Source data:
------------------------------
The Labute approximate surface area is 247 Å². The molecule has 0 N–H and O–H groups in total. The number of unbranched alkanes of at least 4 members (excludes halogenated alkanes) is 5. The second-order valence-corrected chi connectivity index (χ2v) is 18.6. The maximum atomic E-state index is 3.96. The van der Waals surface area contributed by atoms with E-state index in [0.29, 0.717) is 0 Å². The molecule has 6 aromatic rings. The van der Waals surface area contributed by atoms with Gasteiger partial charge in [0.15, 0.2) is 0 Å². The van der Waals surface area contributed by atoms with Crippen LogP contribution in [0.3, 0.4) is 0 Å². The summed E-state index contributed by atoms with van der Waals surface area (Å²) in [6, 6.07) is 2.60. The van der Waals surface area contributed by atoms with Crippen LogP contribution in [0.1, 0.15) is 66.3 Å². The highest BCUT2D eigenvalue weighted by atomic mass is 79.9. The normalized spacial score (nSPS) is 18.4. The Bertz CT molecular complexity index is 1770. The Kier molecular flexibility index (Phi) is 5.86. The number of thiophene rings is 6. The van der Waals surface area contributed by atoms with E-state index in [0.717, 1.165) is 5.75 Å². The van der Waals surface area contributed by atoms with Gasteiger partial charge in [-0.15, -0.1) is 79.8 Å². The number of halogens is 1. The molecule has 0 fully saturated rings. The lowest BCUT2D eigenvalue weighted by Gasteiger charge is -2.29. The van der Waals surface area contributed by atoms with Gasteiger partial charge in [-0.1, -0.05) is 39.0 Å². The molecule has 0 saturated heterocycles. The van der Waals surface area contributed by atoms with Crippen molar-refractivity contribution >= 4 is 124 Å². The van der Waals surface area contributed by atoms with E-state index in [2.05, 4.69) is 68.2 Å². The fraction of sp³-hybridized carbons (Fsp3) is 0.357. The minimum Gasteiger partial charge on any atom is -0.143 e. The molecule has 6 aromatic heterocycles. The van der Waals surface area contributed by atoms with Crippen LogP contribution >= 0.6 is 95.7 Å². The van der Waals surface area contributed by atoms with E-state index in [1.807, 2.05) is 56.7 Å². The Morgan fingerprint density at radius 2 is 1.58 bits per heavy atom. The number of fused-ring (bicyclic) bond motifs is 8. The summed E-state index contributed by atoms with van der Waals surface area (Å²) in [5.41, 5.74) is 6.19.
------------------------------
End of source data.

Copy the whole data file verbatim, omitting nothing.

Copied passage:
The Labute approximate surface area is 247 Å². The molecule has 0 N–H and O–H groups in total. The number of unbranched alkanes of at least 4 members (excludes halogenated alkanes) is 5. The second-order valence-corrected chi connectivity index (χ2v) is 18.6. The maximum atomic E-state index is 3.96. The van der Waals surface area contributed by atoms with E-state index in [0.29, 0.717) is 0 Å². The molecule has 6 aromatic rings. The van der Waals surface area contributed by atoms with Gasteiger partial charge in [0.15, 0.2) is 0 Å². The van der Waals surface area contributed by atoms with Crippen LogP contribution in [0.3, 0.4) is 0 Å². The summed E-state index contributed by atoms with van der Waals surface area (Å²) in [6, 6.07) is 2.60. The van der Waals surface area contributed by atoms with Crippen LogP contribution in [0.1, 0.15) is 66.3 Å². The highest BCUT2D eigenvalue weighted by atomic mass is 79.9. The normalized spacial score (nSPS) is 18.4. The Bertz CT molecular complexity index is 1770. The Kier molecular flexibility index (Phi) is 5.86. The number of thiophene rings is 6. The van der Waals surface area contributed by atoms with E-state index in [0.717, 1.165) is 5.75 Å². The van der Waals surface area contributed by atoms with Gasteiger partial charge in [-0.15, -0.1) is 79.8 Å². The number of halogens is 1. The molecule has 0 fully saturated rings. The lowest BCUT2D eigenvalue weighted by Gasteiger charge is -2.29. The van der Waals surface area contributed by atoms with Gasteiger partial charge in [-0.1, -0.05) is 39.0 Å². The molecule has 0 saturated heterocycles. The van der Waals surface area contributed by atoms with Crippen molar-refractivity contribution >= 4 is 124 Å². The van der Waals surface area contributed by atoms with E-state index in [2.05, 4.69) is 68.2 Å². The fraction of sp³-hybridized carbons (Fsp3) is 0.357. The minimum Gasteiger partial charge on any atom is -0.143 e. The molecule has 6 aromatic heterocycles. The van der Waals surface area contributed by atoms with Crippen LogP contribution >= 0.6 is 95.7 Å². The van der Waals surface area contributed by atoms with E-state index in [1.807, 2.05) is 56.7 Å². The Morgan fingerprint density at radius 2 is 1.58 bits per heavy atom. The number of fused-ring (bicyclic) bond motifs is 8. The summed E-state index contributed by atoms with van der Waals surface area (Å²) in [5.41, 5.74) is 6.19.